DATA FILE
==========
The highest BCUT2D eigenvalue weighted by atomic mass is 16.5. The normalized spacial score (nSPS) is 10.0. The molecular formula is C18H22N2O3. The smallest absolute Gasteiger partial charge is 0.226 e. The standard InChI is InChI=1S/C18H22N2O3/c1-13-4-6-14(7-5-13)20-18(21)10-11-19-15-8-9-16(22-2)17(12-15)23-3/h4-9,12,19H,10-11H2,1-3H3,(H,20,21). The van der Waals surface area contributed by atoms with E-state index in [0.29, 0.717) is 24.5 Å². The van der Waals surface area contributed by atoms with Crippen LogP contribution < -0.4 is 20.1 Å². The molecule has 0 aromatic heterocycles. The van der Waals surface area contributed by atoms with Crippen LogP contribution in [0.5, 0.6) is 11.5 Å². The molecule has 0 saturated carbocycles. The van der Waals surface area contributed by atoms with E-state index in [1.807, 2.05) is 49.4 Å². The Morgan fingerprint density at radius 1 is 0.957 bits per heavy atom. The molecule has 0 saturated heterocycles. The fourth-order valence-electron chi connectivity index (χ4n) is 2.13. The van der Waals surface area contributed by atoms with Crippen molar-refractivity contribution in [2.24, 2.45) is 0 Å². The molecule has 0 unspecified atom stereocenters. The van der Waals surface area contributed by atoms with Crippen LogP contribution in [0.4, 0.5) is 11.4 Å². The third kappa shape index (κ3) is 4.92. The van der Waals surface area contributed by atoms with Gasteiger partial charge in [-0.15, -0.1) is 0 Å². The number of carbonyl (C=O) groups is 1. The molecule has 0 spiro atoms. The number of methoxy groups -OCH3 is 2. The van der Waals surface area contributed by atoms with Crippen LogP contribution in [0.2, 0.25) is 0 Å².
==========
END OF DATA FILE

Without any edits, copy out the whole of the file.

The highest BCUT2D eigenvalue weighted by atomic mass is 16.5. The normalized spacial score (nSPS) is 10.0. The molecular formula is C18H22N2O3. The smallest absolute Gasteiger partial charge is 0.226 e. The standard InChI is InChI=1S/C18H22N2O3/c1-13-4-6-14(7-5-13)20-18(21)10-11-19-15-8-9-16(22-2)17(12-15)23-3/h4-9,12,19H,10-11H2,1-3H3,(H,20,21). The van der Waals surface area contributed by atoms with E-state index in [0.29, 0.717) is 24.5 Å². The van der Waals surface area contributed by atoms with Crippen LogP contribution < -0.4 is 20.1 Å². The molecule has 0 aromatic heterocycles. The van der Waals surface area contributed by atoms with Crippen LogP contribution in [0.5, 0.6) is 11.5 Å². The molecule has 0 saturated carbocycles. The van der Waals surface area contributed by atoms with E-state index in [1.807, 2.05) is 49.4 Å². The Morgan fingerprint density at radius 1 is 0.957 bits per heavy atom. The molecule has 0 saturated heterocycles. The fourth-order valence-electron chi connectivity index (χ4n) is 2.13. The van der Waals surface area contributed by atoms with Crippen molar-refractivity contribution in [2.24, 2.45) is 0 Å². The molecule has 0 unspecified atom stereocenters. The van der Waals surface area contributed by atoms with Crippen LogP contribution in [0.4, 0.5) is 11.4 Å². The third kappa shape index (κ3) is 4.92. The van der Waals surface area contributed by atoms with Gasteiger partial charge in [-0.15, -0.1) is 0 Å². The number of carbonyl (C=O) groups is 1. The molecule has 0 spiro atoms. The number of methoxy groups -OCH3 is 2. The van der Waals surface area contributed by atoms with Crippen LogP contribution in [0.2, 0.25) is 0 Å².